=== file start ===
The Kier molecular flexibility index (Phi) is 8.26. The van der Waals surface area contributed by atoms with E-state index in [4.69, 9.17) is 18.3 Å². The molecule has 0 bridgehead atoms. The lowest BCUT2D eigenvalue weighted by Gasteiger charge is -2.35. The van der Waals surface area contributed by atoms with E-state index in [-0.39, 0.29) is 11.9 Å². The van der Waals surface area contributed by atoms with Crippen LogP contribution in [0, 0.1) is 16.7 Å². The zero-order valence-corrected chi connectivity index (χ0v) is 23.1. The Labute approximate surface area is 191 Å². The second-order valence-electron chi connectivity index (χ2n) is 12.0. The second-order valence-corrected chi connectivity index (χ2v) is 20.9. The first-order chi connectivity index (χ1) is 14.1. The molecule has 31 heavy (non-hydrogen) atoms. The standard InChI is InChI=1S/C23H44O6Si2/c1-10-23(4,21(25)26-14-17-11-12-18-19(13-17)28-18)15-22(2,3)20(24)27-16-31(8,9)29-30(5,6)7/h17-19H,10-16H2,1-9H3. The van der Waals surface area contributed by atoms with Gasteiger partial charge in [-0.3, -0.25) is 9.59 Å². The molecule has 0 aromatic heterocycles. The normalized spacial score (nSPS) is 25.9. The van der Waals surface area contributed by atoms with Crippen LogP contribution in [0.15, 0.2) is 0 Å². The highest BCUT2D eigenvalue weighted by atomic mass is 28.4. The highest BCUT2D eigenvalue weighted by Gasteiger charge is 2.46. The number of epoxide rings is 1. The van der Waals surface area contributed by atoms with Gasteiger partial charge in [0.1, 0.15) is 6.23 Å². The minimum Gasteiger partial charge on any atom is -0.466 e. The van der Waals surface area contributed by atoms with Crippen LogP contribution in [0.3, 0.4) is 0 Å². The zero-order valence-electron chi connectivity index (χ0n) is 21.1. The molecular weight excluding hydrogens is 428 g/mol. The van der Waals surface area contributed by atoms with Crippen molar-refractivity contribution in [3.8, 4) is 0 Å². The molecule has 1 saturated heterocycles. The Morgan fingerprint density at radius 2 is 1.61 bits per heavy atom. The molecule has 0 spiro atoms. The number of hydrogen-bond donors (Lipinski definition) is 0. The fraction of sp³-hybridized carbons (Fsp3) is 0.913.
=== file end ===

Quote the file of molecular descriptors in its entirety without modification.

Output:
The Kier molecular flexibility index (Phi) is 8.26. The van der Waals surface area contributed by atoms with E-state index in [4.69, 9.17) is 18.3 Å². The molecule has 0 bridgehead atoms. The lowest BCUT2D eigenvalue weighted by Gasteiger charge is -2.35. The van der Waals surface area contributed by atoms with E-state index in [-0.39, 0.29) is 11.9 Å². The van der Waals surface area contributed by atoms with Crippen LogP contribution in [0, 0.1) is 16.7 Å². The zero-order valence-corrected chi connectivity index (χ0v) is 23.1. The Labute approximate surface area is 191 Å². The second-order valence-electron chi connectivity index (χ2n) is 12.0. The second-order valence-corrected chi connectivity index (χ2v) is 20.9. The first-order chi connectivity index (χ1) is 14.1. The molecule has 31 heavy (non-hydrogen) atoms. The standard InChI is InChI=1S/C23H44O6Si2/c1-10-23(4,21(25)26-14-17-11-12-18-19(13-17)28-18)15-22(2,3)20(24)27-16-31(8,9)29-30(5,6)7/h17-19H,10-16H2,1-9H3. The van der Waals surface area contributed by atoms with Gasteiger partial charge in [-0.3, -0.25) is 9.59 Å². The molecule has 0 aromatic heterocycles. The normalized spacial score (nSPS) is 25.9. The van der Waals surface area contributed by atoms with Crippen LogP contribution in [0.15, 0.2) is 0 Å². The highest BCUT2D eigenvalue weighted by atomic mass is 28.4. The highest BCUT2D eigenvalue weighted by Gasteiger charge is 2.46. The number of epoxide rings is 1. The van der Waals surface area contributed by atoms with Gasteiger partial charge in [0.1, 0.15) is 6.23 Å². The minimum Gasteiger partial charge on any atom is -0.466 e. The van der Waals surface area contributed by atoms with Crippen LogP contribution in [0.3, 0.4) is 0 Å². The zero-order valence-electron chi connectivity index (χ0n) is 21.1. The molecular weight excluding hydrogens is 428 g/mol. The van der Waals surface area contributed by atoms with Crippen molar-refractivity contribution in [3.8, 4) is 0 Å². The molecule has 1 saturated heterocycles. The Morgan fingerprint density at radius 2 is 1.61 bits per heavy atom. The molecule has 0 spiro atoms. The number of hydrogen-bond donors (Lipinski definition) is 0. The fraction of sp³-hybridized carbons (Fsp3) is 0.913.